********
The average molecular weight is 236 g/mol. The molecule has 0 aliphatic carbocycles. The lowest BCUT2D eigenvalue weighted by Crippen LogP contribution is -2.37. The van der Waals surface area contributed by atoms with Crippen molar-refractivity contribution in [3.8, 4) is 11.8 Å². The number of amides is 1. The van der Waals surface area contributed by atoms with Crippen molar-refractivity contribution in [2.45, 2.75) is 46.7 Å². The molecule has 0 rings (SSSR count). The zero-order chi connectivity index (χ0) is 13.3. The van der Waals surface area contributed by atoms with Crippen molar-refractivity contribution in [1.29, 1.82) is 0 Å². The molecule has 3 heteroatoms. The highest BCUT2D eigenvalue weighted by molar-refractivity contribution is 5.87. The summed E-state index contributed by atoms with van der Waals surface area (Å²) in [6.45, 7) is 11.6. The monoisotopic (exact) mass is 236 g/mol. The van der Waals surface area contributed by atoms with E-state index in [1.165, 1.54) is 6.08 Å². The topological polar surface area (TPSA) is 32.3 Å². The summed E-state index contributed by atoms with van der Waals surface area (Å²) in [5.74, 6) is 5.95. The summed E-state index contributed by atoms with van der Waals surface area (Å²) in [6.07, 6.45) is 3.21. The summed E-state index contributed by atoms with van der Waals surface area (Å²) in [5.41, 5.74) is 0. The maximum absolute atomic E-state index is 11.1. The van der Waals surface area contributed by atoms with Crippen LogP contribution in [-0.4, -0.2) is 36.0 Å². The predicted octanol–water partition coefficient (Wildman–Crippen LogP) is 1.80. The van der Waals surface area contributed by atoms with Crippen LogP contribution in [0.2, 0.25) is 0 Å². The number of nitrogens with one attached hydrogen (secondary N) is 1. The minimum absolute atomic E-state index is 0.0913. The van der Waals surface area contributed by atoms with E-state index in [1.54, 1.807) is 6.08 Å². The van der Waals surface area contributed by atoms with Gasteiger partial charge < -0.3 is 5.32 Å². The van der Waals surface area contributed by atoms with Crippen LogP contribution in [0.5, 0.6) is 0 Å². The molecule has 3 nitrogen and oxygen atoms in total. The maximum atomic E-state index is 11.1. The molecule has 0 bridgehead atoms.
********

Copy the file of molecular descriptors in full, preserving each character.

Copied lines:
The average molecular weight is 236 g/mol. The molecule has 0 aliphatic carbocycles. The lowest BCUT2D eigenvalue weighted by Crippen LogP contribution is -2.37. The van der Waals surface area contributed by atoms with Crippen molar-refractivity contribution in [3.8, 4) is 11.8 Å². The number of amides is 1. The van der Waals surface area contributed by atoms with Crippen molar-refractivity contribution in [2.45, 2.75) is 46.7 Å². The molecule has 0 rings (SSSR count). The zero-order chi connectivity index (χ0) is 13.3. The van der Waals surface area contributed by atoms with Crippen molar-refractivity contribution in [1.29, 1.82) is 0 Å². The molecule has 3 heteroatoms. The highest BCUT2D eigenvalue weighted by molar-refractivity contribution is 5.87. The summed E-state index contributed by atoms with van der Waals surface area (Å²) in [6.45, 7) is 11.6. The monoisotopic (exact) mass is 236 g/mol. The van der Waals surface area contributed by atoms with E-state index in [1.165, 1.54) is 6.08 Å². The topological polar surface area (TPSA) is 32.3 Å². The summed E-state index contributed by atoms with van der Waals surface area (Å²) in [5.74, 6) is 5.95. The summed E-state index contributed by atoms with van der Waals surface area (Å²) in [6.07, 6.45) is 3.21. The summed E-state index contributed by atoms with van der Waals surface area (Å²) in [5.41, 5.74) is 0. The maximum absolute atomic E-state index is 11.1. The van der Waals surface area contributed by atoms with Crippen LogP contribution in [-0.4, -0.2) is 36.0 Å². The predicted octanol–water partition coefficient (Wildman–Crippen LogP) is 1.80. The van der Waals surface area contributed by atoms with Crippen LogP contribution in [0.2, 0.25) is 0 Å². The number of nitrogens with one attached hydrogen (secondary N) is 1. The minimum absolute atomic E-state index is 0.0913. The van der Waals surface area contributed by atoms with E-state index in [1.54, 1.807) is 6.08 Å². The van der Waals surface area contributed by atoms with Gasteiger partial charge < -0.3 is 5.32 Å². The van der Waals surface area contributed by atoms with Crippen LogP contribution in [0.5, 0.6) is 0 Å². The molecule has 3 nitrogen and oxygen atoms in total. The maximum atomic E-state index is 11.1. The molecule has 0 bridgehead atoms.